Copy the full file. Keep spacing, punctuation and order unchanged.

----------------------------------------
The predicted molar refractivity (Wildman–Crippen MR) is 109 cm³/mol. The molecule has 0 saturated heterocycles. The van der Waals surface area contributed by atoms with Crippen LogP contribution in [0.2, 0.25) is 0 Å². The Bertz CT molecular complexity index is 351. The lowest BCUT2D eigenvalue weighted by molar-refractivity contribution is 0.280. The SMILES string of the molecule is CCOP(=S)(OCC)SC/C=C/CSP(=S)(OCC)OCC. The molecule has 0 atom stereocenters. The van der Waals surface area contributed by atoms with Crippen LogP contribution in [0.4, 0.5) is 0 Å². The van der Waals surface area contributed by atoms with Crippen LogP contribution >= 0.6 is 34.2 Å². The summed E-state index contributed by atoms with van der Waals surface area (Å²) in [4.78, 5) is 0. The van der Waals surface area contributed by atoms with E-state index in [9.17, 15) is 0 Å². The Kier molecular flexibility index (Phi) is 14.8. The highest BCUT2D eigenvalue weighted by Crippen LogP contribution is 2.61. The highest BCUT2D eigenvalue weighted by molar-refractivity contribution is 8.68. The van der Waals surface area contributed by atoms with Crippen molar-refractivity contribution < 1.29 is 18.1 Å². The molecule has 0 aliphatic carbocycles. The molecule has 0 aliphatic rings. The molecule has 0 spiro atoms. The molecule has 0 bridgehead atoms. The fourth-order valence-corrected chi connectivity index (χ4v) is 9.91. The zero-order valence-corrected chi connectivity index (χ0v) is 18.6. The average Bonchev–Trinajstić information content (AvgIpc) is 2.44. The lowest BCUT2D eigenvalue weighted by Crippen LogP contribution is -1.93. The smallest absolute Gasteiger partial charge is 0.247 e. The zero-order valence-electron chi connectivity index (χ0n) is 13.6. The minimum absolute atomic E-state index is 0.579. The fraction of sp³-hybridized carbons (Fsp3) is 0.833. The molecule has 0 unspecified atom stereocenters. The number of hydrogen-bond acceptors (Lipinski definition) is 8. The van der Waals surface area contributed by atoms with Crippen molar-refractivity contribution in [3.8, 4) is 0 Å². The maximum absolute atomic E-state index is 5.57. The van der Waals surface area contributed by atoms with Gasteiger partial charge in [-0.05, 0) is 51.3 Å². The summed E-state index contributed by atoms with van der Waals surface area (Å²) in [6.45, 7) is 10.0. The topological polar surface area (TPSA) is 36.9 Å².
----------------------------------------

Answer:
The predicted molar refractivity (Wildman–Crippen MR) is 109 cm³/mol. The molecule has 0 saturated heterocycles. The van der Waals surface area contributed by atoms with Crippen LogP contribution in [0.2, 0.25) is 0 Å². The Bertz CT molecular complexity index is 351. The lowest BCUT2D eigenvalue weighted by molar-refractivity contribution is 0.280. The SMILES string of the molecule is CCOP(=S)(OCC)SC/C=C/CSP(=S)(OCC)OCC. The molecule has 0 atom stereocenters. The van der Waals surface area contributed by atoms with Crippen LogP contribution in [0.4, 0.5) is 0 Å². The van der Waals surface area contributed by atoms with Crippen LogP contribution >= 0.6 is 34.2 Å². The summed E-state index contributed by atoms with van der Waals surface area (Å²) in [4.78, 5) is 0. The van der Waals surface area contributed by atoms with E-state index in [9.17, 15) is 0 Å². The Kier molecular flexibility index (Phi) is 14.8. The highest BCUT2D eigenvalue weighted by Crippen LogP contribution is 2.61. The highest BCUT2D eigenvalue weighted by molar-refractivity contribution is 8.68. The van der Waals surface area contributed by atoms with Crippen molar-refractivity contribution < 1.29 is 18.1 Å². The molecule has 0 aliphatic carbocycles. The molecule has 0 aliphatic rings. The molecule has 0 spiro atoms. The molecule has 0 bridgehead atoms. The fourth-order valence-corrected chi connectivity index (χ4v) is 9.91. The zero-order valence-corrected chi connectivity index (χ0v) is 18.6. The average Bonchev–Trinajstić information content (AvgIpc) is 2.44. The lowest BCUT2D eigenvalue weighted by Crippen LogP contribution is -1.93. The smallest absolute Gasteiger partial charge is 0.247 e. The zero-order valence-electron chi connectivity index (χ0n) is 13.6. The minimum absolute atomic E-state index is 0.579. The fraction of sp³-hybridized carbons (Fsp3) is 0.833. The molecule has 0 unspecified atom stereocenters. The number of hydrogen-bond acceptors (Lipinski definition) is 8. The van der Waals surface area contributed by atoms with Crippen molar-refractivity contribution in [3.8, 4) is 0 Å². The maximum absolute atomic E-state index is 5.57. The van der Waals surface area contributed by atoms with Gasteiger partial charge in [-0.05, 0) is 51.3 Å². The summed E-state index contributed by atoms with van der Waals surface area (Å²) in [6.45, 7) is 10.0. The topological polar surface area (TPSA) is 36.9 Å².